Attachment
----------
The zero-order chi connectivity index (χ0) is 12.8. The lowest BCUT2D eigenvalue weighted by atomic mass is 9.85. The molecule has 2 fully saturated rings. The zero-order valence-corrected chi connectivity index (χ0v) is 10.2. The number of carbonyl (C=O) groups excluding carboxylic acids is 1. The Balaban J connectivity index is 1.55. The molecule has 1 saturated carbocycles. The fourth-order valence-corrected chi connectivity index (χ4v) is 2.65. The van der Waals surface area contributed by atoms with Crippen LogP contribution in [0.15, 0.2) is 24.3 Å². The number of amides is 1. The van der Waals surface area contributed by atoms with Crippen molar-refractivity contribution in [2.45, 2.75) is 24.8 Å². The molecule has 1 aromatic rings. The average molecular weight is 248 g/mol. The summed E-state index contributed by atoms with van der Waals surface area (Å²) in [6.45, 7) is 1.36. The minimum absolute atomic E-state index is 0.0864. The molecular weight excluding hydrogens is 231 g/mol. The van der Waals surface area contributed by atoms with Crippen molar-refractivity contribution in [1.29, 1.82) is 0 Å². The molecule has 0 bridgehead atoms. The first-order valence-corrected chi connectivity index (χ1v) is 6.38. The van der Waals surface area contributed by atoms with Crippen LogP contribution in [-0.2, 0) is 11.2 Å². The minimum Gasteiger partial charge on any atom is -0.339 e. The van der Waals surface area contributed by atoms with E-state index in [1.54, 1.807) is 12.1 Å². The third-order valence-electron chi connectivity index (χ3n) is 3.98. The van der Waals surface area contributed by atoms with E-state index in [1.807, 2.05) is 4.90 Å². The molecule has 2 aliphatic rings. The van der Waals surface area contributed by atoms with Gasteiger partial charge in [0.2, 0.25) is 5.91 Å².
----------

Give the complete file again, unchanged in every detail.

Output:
The zero-order chi connectivity index (χ0) is 12.8. The lowest BCUT2D eigenvalue weighted by atomic mass is 9.85. The molecule has 2 fully saturated rings. The zero-order valence-corrected chi connectivity index (χ0v) is 10.2. The number of carbonyl (C=O) groups excluding carboxylic acids is 1. The Balaban J connectivity index is 1.55. The molecule has 1 saturated carbocycles. The fourth-order valence-corrected chi connectivity index (χ4v) is 2.65. The van der Waals surface area contributed by atoms with Crippen LogP contribution in [0.15, 0.2) is 24.3 Å². The number of amides is 1. The van der Waals surface area contributed by atoms with Crippen molar-refractivity contribution in [2.45, 2.75) is 24.8 Å². The molecule has 1 aromatic rings. The average molecular weight is 248 g/mol. The summed E-state index contributed by atoms with van der Waals surface area (Å²) in [6.45, 7) is 1.36. The minimum absolute atomic E-state index is 0.0864. The molecular weight excluding hydrogens is 231 g/mol. The van der Waals surface area contributed by atoms with Crippen molar-refractivity contribution in [1.29, 1.82) is 0 Å². The molecule has 0 bridgehead atoms. The first-order valence-corrected chi connectivity index (χ1v) is 6.38. The van der Waals surface area contributed by atoms with Crippen LogP contribution in [-0.2, 0) is 11.2 Å². The minimum Gasteiger partial charge on any atom is -0.339 e. The van der Waals surface area contributed by atoms with E-state index in [1.54, 1.807) is 12.1 Å². The third-order valence-electron chi connectivity index (χ3n) is 3.98. The van der Waals surface area contributed by atoms with E-state index in [1.807, 2.05) is 4.90 Å². The molecule has 2 aliphatic rings. The van der Waals surface area contributed by atoms with Gasteiger partial charge in [0.2, 0.25) is 5.91 Å².